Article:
Solid if incomplete intro to Coltrane
Along with Miles Davis, Duke Ellington and Louis Armstrong, the late saxophonist John Coltrane is one of the most anthologized figures in the history of jazz. He is also one of the most studied - with at least four full biographies on Amazon, and dozens of other books looking at various aspects of his music. The number of magazine articles about Coltrane surely run into the tens of thousands.
And so the first question regarding a new, four-disc box sext anthology of his music is “Why?”
Nearly his entire catalogue remains in print, including his stints as sideman for Miles and Thelonious Monk. Anthology specialists Rhino issued two popular box sets of Coltrane in the 1990s: “The Last Giant,” a two-disc collection released in 1993, and two years later the seven-disc “The Heavyweight Champion” which contained all of his sides cut for Atlantic. In 1998, we got an eight-disc collection of all of his Impulse recordings “The Classic Quartet: Complete Impulse! Studio Recordings.”
So why a new box set?
In the case of “Trane 90,” the timing of his 90th birthday (on Sept. 23) is the answer to the questions of why and when.
As to the “what” of this new release, it’s a mixed bag.
“Trane 90” is subtitled “An anthology to celebrate the 90th anniversary of the birth of a jazz legend” but it only traces the first half of his 10-year run as an established leader and star.
While “Trane 90” improves on earlier anthologies that were only able (or willing) to include tracks from one label or another, the producers of this collection managed to get agreements with the various labels that Coltrane recorded for so included on here are examples of his Impulse sets as leader (missing from the two Rhino box sets), his Atlantic sides, plus stuff he recorded with others on Columbia, on Prestige, on Riverside, Savoy, Decca and Bethlehem. They also got access to previously unreleased material live performance tapes and private tapes.
But the fact remains that this anthology simply stops at 1962 five years before Coltrane’s death. The last years of his life were stylistically unique, and while his “free jazz” period toward the end of his life may not be viewed as being as influential as his modal work in the 1950s and early ’60s, it’s absence here is a significant gap in what purports to be a an overview of his life’s work.
Given the wonderfully, deeply detailed liner notes by Simon Spillett that passionately make (remake) the case for Coltrane’s importance in the development of modern jazz, the absence of any representation of the last five years’ of his life is all the more glaring.
And yet, given all that, this may yet be the single best starting place for any listener unfamiliar with Coltrane’s music to begin that exploration. For just over $20, the listener gets to trace Coltrane’s career from his earliest recordings as a member of Dizzy Gillespie’s groundbreaking early ’50s combo that helped develop the post-swing bebop style, playing behind the great Ellington star Johnny Hodges, as a key member of Miles Davis’ late‘50s groups that fleshed out cool jazz, and as a leader first coming into his own, then quickly growing in confidence and vision and quite simply redefining what jazz was.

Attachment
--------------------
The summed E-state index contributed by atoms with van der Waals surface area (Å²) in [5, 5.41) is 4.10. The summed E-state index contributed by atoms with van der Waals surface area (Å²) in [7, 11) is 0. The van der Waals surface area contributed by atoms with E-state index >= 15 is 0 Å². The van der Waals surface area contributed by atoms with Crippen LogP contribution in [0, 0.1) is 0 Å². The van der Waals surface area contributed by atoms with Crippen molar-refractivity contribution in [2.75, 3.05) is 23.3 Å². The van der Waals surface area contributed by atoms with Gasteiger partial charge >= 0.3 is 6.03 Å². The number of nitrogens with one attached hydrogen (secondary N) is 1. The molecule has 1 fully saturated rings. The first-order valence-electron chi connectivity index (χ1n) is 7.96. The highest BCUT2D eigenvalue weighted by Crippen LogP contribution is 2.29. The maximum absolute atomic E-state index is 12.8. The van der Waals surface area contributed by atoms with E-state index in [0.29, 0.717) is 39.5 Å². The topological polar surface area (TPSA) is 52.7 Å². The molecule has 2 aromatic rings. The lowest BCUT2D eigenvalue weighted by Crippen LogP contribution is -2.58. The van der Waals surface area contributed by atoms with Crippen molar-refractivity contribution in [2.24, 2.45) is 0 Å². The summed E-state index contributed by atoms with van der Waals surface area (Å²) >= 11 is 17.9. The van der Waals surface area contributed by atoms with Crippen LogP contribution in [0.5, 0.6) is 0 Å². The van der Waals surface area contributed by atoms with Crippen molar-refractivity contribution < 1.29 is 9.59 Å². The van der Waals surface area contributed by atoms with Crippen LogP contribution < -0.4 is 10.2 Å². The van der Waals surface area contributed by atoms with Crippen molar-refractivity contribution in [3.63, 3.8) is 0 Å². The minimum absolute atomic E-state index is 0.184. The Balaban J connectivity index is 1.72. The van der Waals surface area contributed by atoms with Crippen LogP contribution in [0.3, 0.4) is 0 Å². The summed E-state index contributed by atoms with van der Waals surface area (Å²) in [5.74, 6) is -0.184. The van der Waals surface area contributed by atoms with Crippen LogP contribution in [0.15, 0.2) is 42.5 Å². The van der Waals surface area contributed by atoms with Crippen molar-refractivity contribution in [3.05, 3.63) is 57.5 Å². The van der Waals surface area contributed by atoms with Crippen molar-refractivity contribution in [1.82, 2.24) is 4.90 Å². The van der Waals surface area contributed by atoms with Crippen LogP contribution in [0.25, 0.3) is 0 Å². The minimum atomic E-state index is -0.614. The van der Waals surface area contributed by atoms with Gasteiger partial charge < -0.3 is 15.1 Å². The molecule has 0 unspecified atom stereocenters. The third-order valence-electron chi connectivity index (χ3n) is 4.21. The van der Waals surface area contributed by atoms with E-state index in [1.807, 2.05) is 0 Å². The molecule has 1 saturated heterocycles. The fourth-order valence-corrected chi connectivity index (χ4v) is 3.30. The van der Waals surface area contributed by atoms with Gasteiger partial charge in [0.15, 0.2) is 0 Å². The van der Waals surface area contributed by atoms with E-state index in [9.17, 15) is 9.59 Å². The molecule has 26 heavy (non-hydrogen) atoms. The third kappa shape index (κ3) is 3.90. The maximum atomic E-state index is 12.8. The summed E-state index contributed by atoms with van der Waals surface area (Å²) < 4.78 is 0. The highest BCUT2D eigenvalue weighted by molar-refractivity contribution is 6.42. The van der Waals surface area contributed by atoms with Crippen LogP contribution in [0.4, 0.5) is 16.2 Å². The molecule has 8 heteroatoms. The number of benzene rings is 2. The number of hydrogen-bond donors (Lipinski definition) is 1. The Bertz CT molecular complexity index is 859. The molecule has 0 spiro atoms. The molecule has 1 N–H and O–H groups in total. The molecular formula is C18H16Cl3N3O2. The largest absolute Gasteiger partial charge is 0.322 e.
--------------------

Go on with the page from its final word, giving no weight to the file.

It bears repeating if only for folks just discovering jazz that Coltrane is one of the most important and iconic figures in post-swing jazz. And this collection does a good job of laying out two-thirds of that journey.
What is here is illuminating, educational and often glorious: The classic sides he cut with Miles (“Well, You Needn’t,” “Straight, No Chaser,” “On Green Dolphin Street”) and Monk (“Trinkle Tinkle”). The standards he wrote and performed: “Naima” and “Giants Steps,” in their original, historic versions. A live version of his reimagined take on “My Favourite Things.” A whole disc of guest appearances on other artist’s albums, after he’d achieved stardom and was the in-demand guy to have on your record - guest stints with Sonny Rollins and Art Blakey and Cecil Taylor and Cannonball Adderley.
The combination of different settings and roles Coltrane experienced and played during his too-short career sideman, leader, visiting jazz royalty provides a context other anthologies cannot. And when you’re reading the liner notes, and realizing just how much music Coltrane and his colleagues recorded how often they went into the studio back then - this collection allows the modern listener to experience the sense of discovery and excitement that his fans felt as his recordings kept coming out, month after month, year after year each new LP a valued treasure to be explored over and again, all the while looking forward to the next one.
Whatever its failings detailed above, this is still a recommended set for anyone unfamiliar with John Coltrane.
© Copyright Jim Trageser
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